When Tim "Ice" Harris rejoined the Miami Hurricanes staff back in March as the assistant director of football operations, his plan was to finish his final year of college so he could put himself in position to become an assistant coach should a position open.
That opportunity came a little earlier than expected. When linebackers coach Micheal Barrow stepped away last week to go on sabbatical, coach Al Golden decided it was time to make Harris, who spent 24 years coaching in South Florida at the high school level, a full member of his coaching staff.
“God is good, you know?," Harris said Thursday after practice, his third day as UM's running backs coach. "He definitely sets things up for you when you least expect it, but if you do things the right way, you definitely get your blessings. It’s an awesome blessing and I’m so excited to be in the position that I’m in, and I’m running with it.
“This is something I’ve been waiting for my whole life, you know. The hard work that you put in doing things the right way at the high school level, developing young people and then to have an opportunity to be the running backs coach at the University of Miami, it’s a dream come true.”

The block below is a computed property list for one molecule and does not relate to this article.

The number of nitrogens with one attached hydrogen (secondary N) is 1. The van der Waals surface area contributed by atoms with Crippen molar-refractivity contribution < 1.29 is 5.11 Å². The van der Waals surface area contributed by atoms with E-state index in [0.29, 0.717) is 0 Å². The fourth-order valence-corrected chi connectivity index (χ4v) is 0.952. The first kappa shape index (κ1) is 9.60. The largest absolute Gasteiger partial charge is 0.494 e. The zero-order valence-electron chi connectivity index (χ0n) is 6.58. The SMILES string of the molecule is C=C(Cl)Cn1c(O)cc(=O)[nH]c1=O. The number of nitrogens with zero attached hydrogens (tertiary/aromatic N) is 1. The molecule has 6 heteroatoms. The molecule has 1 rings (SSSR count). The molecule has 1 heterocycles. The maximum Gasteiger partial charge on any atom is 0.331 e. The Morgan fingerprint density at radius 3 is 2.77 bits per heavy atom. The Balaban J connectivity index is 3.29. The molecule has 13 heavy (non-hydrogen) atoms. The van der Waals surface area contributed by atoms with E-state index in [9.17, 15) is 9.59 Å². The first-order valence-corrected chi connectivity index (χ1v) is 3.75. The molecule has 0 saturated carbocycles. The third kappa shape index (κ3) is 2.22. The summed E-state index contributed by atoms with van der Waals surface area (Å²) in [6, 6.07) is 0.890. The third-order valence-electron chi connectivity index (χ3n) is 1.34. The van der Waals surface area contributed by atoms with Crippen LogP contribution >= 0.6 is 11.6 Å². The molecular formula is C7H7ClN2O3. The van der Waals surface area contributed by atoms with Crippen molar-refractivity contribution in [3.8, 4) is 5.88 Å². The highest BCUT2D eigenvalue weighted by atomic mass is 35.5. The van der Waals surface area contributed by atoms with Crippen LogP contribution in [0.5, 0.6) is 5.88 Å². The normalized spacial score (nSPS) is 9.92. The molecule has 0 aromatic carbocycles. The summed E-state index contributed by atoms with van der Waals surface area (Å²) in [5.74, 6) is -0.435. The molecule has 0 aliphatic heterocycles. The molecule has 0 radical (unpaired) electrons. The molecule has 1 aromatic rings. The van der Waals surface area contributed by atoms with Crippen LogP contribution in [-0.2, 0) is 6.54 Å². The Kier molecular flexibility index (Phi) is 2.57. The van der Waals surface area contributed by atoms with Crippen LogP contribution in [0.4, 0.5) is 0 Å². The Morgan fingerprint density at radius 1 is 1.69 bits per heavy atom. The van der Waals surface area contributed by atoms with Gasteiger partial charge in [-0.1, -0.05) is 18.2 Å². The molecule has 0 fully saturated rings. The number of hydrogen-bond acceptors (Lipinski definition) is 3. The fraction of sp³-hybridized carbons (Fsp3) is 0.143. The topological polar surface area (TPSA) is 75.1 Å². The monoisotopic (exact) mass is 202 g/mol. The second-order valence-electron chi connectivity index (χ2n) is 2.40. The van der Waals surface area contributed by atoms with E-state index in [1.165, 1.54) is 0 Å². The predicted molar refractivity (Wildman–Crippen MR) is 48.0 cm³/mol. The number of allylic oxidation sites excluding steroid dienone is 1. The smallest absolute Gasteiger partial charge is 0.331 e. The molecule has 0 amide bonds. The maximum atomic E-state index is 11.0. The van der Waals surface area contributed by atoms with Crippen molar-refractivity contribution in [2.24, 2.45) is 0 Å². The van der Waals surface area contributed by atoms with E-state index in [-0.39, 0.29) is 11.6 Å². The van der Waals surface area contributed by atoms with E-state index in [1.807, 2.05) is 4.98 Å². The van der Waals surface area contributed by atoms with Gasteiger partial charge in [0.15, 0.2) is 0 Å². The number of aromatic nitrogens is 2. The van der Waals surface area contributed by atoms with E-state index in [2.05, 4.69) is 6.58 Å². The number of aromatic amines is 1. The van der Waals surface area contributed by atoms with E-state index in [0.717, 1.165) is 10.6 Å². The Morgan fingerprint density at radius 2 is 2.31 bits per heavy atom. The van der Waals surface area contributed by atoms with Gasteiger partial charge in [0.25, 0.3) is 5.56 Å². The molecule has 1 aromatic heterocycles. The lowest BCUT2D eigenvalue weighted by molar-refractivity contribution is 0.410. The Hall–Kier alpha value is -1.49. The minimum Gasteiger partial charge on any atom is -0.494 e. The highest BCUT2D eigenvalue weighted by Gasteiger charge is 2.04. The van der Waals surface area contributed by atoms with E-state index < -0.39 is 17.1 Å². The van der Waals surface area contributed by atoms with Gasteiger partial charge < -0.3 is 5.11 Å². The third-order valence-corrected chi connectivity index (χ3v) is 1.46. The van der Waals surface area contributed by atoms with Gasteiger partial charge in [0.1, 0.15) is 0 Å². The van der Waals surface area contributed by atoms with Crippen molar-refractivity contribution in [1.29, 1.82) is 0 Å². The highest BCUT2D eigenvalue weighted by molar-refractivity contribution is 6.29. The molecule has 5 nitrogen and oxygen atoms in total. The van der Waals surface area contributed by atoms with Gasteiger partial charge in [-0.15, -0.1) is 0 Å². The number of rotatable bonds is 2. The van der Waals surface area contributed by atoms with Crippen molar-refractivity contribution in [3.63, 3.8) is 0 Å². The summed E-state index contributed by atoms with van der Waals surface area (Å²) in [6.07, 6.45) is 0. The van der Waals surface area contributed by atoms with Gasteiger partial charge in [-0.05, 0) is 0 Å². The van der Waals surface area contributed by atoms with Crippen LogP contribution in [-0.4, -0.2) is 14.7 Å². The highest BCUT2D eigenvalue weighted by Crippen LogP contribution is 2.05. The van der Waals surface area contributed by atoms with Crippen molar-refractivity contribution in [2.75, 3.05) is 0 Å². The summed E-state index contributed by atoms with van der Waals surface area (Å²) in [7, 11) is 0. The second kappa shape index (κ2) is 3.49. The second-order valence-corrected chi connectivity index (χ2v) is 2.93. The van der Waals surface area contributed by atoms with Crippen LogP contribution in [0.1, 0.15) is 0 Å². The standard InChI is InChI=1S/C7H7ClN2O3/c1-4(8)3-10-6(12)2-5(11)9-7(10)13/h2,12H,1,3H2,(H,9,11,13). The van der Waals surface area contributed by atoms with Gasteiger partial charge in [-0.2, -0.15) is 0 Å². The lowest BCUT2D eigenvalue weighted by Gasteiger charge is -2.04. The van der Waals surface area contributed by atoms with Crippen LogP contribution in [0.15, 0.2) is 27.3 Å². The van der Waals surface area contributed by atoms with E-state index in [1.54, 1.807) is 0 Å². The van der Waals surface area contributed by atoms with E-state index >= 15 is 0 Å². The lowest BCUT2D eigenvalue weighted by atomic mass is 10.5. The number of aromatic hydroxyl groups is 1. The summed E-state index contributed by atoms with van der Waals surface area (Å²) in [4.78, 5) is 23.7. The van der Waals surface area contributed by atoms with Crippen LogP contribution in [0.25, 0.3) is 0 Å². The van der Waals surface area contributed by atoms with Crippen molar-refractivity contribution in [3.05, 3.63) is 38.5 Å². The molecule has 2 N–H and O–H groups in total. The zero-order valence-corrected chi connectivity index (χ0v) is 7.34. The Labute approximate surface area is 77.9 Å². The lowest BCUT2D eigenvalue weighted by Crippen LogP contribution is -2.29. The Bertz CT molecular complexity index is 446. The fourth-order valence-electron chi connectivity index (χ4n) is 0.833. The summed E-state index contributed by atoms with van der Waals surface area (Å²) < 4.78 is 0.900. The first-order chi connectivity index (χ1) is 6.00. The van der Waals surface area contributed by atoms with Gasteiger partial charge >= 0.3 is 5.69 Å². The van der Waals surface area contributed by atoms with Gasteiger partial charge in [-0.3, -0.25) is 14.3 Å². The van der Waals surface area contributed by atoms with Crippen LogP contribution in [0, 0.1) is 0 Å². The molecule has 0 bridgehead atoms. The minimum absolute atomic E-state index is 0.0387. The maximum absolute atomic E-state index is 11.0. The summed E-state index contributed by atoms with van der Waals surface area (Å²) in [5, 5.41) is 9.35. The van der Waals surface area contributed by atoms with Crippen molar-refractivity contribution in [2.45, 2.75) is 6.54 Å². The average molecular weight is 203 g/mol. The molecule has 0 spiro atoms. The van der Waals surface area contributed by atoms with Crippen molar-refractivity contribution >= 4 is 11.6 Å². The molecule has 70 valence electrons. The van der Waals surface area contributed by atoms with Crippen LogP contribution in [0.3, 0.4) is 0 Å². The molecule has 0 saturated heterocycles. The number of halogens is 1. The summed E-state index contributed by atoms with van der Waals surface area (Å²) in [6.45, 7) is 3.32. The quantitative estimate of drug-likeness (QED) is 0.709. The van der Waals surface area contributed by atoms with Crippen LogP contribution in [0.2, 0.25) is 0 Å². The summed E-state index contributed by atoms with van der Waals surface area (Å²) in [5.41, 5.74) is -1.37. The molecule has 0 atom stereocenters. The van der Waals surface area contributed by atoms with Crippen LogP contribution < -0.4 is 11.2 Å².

Although it's not an NCAA requirement for a college coach to have a degree, it is a standard colleges want their coaches to meet. Harris, 48, said he's at the tail-end of completing his degree in business administration and is just "waiting on some grades, some final stuff to finish up." He said Thursday he thinks he'll be finishing school just before September starts.
"It's going to be different and exciting [being on the other end of recruiting and going into high schools]," Harris said. "But one thing they're going to be able to see is when we talk about dreams and goals and stuff we always set out to do they can actually somebody of my magnitude, it doesn't matter how old you are, how long it takes, if you're doing things the right way dreams will come true because time will pass by."
Barrow was arguably Miami's best recruiter in South Florida. Harris said Golden still hasn't decided which areas he will absorb in recruiting, but it's hard to imagine a man who has coached at Miami High, Northwestern, Central and Booker T. Washington wouldn't be asked to try and corner the market in his backyard.
"He's a guy that a lot of families and players can relate to," running back Duke Johnson said. "Just to have him coaching us is exciting. Just knowing he comes from the area where I'm from and knows what it takes to be successful and he's going to install upon us to be successful. I'm just excited to see what he's going to bring and help us learn."
Harris, known for his expressive behavior on the sideline and not being one afraid to chew a player out, was asked if he might give offensive line coach Art Kehoe a run for the title for feistiest Canes assistant.
"Oh, no," Harris said. ""Art Kehoe, he's got me. He's a true veteran. I haven't caught up with him. [I'm] just going to focus on development. Whatever we have to do to get them to be developed -- take their talent and game to the next level, understanding this team's mission -- that's what I'm going to focus on."